One of the advantages of an Udderly EZ kit is its potential as an emergency backup.
Patricia has a much-loved elderly Jersey cow named Matilda which faithfully calves each year. However right before calving, Matilda’s udder swells to massive and pendulous proportions. Patricia never gave it much thought – the calf was always able to nurse – until one year when the cow’s udder hung too low.
“Suddenly the baby – named Amy – couldn’t even find the faucet, much less nurse off it,” said Patricia. “The udder hung down so low, it was just a couple inches from the ground. The baby didn’t even see the teats.”
Hours went by without pretty little Amy getting the critical drink of colostrum she needed.
“It was time to intervene,” said Patricia. Armed with an Udderly EZ, she waited until Matilda was lying down chewing her cud. Fitting the silicone inflation over one teat, Patricia squeezed the trigger once or twice and watched the life-nurturing colostrum flow (sideways!) into the collection bottle.
The cow was calm enough that Patricia was able to collect a pint and a half of colostrum from this lying-down position. Then she fitted the nipple over the smallest collection bottle and tried to get Amy to drink.
“She wouldn’t take the bottle,” worried Patricia. “I was afraid the calf was getting weak. Every half hour or so, I’d take the bottle of colostrum and try to get Amy to drink … nothing doing. She refused all attempts to get the teat into her mouth.”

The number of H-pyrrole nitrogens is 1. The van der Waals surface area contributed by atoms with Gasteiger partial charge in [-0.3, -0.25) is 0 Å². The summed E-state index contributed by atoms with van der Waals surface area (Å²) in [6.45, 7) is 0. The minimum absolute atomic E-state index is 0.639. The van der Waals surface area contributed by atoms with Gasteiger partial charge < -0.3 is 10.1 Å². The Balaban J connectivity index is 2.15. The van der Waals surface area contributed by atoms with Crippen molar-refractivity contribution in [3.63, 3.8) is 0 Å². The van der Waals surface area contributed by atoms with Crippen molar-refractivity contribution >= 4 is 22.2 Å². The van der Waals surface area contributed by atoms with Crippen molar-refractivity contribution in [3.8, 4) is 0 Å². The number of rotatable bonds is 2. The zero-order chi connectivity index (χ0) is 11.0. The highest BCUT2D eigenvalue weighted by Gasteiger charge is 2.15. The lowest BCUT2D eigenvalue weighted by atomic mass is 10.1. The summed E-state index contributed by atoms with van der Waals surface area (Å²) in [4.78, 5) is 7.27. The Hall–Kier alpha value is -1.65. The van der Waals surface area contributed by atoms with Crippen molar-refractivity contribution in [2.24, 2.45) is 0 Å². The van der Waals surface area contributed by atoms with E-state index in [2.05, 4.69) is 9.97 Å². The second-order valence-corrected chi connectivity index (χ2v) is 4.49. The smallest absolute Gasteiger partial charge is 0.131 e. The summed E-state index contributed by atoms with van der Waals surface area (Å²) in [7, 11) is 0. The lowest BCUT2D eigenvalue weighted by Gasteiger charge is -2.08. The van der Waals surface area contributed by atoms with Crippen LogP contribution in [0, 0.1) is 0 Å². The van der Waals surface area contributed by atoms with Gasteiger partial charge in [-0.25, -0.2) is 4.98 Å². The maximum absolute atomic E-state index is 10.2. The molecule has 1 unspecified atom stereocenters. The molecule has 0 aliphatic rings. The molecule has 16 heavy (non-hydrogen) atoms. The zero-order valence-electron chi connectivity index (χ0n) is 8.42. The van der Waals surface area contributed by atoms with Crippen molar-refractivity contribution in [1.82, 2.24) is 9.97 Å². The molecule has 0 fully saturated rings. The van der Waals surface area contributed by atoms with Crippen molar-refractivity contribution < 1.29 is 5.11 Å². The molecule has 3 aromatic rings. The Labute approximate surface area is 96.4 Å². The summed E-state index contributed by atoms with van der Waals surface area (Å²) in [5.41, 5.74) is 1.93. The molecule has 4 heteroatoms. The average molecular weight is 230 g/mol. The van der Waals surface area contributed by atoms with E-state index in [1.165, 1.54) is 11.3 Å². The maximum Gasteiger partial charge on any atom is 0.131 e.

Until suddenly, it happened.
Patricia said it was a magical moment when the calf finally understood what she was trying to do. “You could almost see the wonder in her eyes as Amy started mouthing the nipple, then sucking, then greedily drinking the colostrum so fast that the little eight-ounce bottle drained in a couple of minutes,” she recalled.
Patricia didn’t realize her husband was watching through a slat in the barn. He immediately went into the house, poured the bowl of colostrum into a pitcher, and came out to refill the bottle … and refill, and refill, and refill …
“The baby drank all the colostrum I had milked out of the cow so far, maybe a pint and a half,” said Patricia. “After that, I milked Matilda as dry as possible twice a day, and froze any excess colostrum just in case we needed it for the future.”
Patricia and her daughter took turns feeding Amy for the next couple of weeks. After one or two rough starts, the calf learned who provided the milk and greedily drank from the bottle.
“That Udderly EZ kit was a life-saver,” insisted Patricia. “We might well have lost the calf without it.”
Patricia used the Udderly EZ until Matilda’s udder resumed more normal proportions and Amy was able to nurse directly.
“Matilda has had two calves since then,” said Patricia, “and I’ve had to intervene each time. I milk out the colostrum and bottle-feed the calf for a couple of weeks. I love this cow to pieces and she adores having calves, so it’s a small price to pay for the beautiful babies she produces.”
Even though she generally milks her cows by hand, Patricia is committed to always having the Udderly EZ around. “It’s the nature of emergencies to be unexpected,” she notes. “The first time this cow’s udder was too low for the calf to nurse, I didn’t expect it. If I hadn’t had the Udderly EZ on hand, the outcome would have been much different.”